• Ikea’s advertising guerrilla ordered to clean up after itself
Guerrilla advertising: a form of advertising which skilfully keeps the consumer unaware of what product or service is being advertised.
I’m sure by now that everyone in the industry has heard about the magnificent gaffe pulled by the good folks at Ikea. Still, it’s so delightfully idiotic, brain-dead, and outright stupid that a recap is almost mandatory.
Anonymous TV spots
In order to promote the publication of their new catalogue, Ikea’s creative agency, Zig, launched a “guerrilla” advertising campaign called Any Place Can Be Beautiful. The television spot shows an unmarked cardboard box sitting on a sidewalk. After a moment, hundreds of pieces of yellow paper, which look like Post It notes, erupt from the box and form a square on the ground around it. At the bottom of the screen appears a URL (www.anyspacecanbebeautiful.com). Although there is no indication of its purpose, the URL links to a contest in which people can upload photos of rooms they would like to have beautified. Visitors vote on the photos, and the winner receives a $15,000 remodelling by Ikea. (I’d link to a Youtube video of the ad, but there doesn’t appear to be one — a surprising oversight for a well-run viral campaign.)
The TV spots were supplemented by spray painting yellow squares on various sidewalks and buildings in Vancouver and Toronto.
Urban guerrilla ads called “vandalism”
While the commercials were merely puzzling and offered the viewer no idea what was being advertised, the real world spray paintings succeeded in putting the Ikea name in the public spotlight, as local businesses and city officials took umbrage at the company’s tactics. Having just painted the outside of his Vancouver skateboard shop on a Friday, Kevin Kelly said he returned the following Monday to find “a giant, bright yellow advertisement spray-painted on the front of my building.” While Ikea agreed to remove the paint with a power washer, the results were less than satisfactory: not all the yellow came off, but some of Kelly’s original paint job did. “[Ikea] can afford billboards or television commercials,” he said. “They are a major corporation, so to be putting their corporate logo on the front of my small business is absolutely ridiculous.”
Meanwhile, Howard Moscoe, Chair of the Licensing and Standards Committee in Toronto, wrote to Kerri Molinaro, the president of Ikea Canada, asking him “to cease and desist in this type of public vandalism and to clean up the mess you have created.” Moscoe further chastised Molinaro, saying: “It seems incongruous that a company like Ikea, which trumpets their environmental responsibility would be so insensitive to defile our urban environment. I think you owe the city of Toronto and your customers an apology for engaging in a guerrilla advertising campaign such as this.”
Molinaro rolled over like a good puppy, saying that he would like to “take this opportunity to sincerely apologize to you, city council and the residents of the GTA.”
So that’s the recap. An expensive television campaign which fails to reveal the company being advertised, and a batch of graffiti that results in the brand being associated with vandalism in the media.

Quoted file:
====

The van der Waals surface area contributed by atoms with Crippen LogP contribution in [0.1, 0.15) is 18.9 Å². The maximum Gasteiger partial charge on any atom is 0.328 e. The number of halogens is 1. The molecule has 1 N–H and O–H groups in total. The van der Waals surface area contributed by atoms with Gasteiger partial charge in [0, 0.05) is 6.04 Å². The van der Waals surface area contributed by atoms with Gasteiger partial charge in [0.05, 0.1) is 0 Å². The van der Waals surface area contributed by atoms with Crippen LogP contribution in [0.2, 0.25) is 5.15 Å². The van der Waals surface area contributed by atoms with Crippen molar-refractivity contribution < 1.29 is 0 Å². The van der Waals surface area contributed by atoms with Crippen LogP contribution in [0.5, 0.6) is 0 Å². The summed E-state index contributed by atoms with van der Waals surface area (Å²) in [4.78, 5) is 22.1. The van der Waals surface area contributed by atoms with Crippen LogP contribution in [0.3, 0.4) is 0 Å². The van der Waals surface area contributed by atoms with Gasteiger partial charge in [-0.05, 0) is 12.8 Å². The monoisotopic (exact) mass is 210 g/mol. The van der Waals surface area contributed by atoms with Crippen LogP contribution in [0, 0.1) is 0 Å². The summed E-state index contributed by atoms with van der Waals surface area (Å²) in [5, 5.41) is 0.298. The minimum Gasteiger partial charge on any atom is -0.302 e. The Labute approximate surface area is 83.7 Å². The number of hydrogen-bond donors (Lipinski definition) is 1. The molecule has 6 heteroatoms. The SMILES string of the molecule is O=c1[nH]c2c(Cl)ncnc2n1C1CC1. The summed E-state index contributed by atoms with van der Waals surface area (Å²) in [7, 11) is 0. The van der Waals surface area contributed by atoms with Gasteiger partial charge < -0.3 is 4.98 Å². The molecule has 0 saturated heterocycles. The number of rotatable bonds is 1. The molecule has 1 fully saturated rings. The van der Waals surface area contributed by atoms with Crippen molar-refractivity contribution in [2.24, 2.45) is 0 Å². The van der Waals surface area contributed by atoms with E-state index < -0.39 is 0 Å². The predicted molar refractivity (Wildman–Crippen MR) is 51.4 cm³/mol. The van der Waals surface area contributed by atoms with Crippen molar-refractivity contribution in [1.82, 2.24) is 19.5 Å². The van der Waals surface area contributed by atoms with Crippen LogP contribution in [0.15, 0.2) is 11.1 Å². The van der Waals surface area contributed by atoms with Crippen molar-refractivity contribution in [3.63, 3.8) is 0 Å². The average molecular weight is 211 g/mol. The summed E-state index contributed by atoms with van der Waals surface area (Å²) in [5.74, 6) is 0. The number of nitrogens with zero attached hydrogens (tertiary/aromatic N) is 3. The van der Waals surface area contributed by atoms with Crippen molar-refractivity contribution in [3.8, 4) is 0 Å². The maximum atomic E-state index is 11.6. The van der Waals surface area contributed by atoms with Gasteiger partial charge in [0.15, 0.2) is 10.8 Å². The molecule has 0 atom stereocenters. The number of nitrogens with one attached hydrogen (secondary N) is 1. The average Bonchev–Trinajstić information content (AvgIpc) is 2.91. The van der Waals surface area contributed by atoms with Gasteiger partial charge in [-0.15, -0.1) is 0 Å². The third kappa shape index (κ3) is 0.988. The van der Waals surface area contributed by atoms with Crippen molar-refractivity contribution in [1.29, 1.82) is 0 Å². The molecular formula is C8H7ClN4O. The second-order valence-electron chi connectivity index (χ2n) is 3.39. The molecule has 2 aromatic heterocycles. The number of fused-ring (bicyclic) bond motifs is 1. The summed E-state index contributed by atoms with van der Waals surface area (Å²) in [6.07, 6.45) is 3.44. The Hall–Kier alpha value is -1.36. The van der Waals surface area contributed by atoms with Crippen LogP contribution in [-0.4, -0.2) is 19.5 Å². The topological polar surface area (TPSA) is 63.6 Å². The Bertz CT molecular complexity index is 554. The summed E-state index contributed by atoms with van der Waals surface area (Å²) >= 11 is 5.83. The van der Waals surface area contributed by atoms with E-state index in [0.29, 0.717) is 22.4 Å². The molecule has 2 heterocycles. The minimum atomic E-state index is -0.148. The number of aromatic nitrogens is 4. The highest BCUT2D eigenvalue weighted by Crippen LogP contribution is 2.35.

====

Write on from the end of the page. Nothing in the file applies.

So far, so good. A relatively typical case of cutting-edge marketing.
Sad to say, however, it actually gets worse.
The URL, “anyspacecanbebeautiful” is difficult to remember and most viewers typically don’t keep a pen and paper on hand for such instances. I tried “anyplaceisbeautiful,” “everyplayceisbeautiful,” and “anyplacecanbebeautiful,” before finally getting it right.
The website is a horrendous marriage of bad design and obsession with Flash. The uploaded photos tend to overlap each other and are shown in random order. It is permissible to vote once each day for the picture of your choice, but trying to find any particular shot entails scrolling through page after page of pictures with no idea when the one you want is going to show up.
All in all, if a traditional advertising campaign was this badly designed and had brought about this much bad publicity it would be considered an abject failure. But since nobody has actually been arrested, and a few hundred people have found their way to the site, I suppose that as an example of experimental advertising it rates as a rousing success.
Zig and Ikea
Ikea Canada chose Zig to be their advertising agency in 2004. In 2008, Zig won $200,000 worth of advertising space from the Globe and Mail in the newspaper’s creative contest. Zig was also responsible for a series of ads showing Ikea customers leaving the store and running to the car like bank robbers, convinced the low cost of their purchases is a mistake which might be caught at any moment. While I have no figures on the effectiveness of these ads, I do know that everyone I talked to unanimously hated them. On the other hand, Zig’s ad for Vim, showing a woman who is about to clean the shower saying a sad farewell to her daughter, like a prisoner about to be put away for a long time, appeared to be a universal success.
Previous Ikea Advertising
In 2003, for their “Unboring” campaign a commercial from Crispin Porter + Bogusky (written by Rob Walker and directed by Spike Jonez) upped the furniture company’s “cool” factor with a spot showing an old lamp abandoned with the garbage on the sidewalk. As the photography and music build the viewer’s sympathy for the discarded, and remarkably forlorn looking fixture, to a peak, the Ikea spokesman comes on screen and says, “”Many of you feel bad for this lamp. That is because you’re crazy. It has no feelings! And the new one is much better.”
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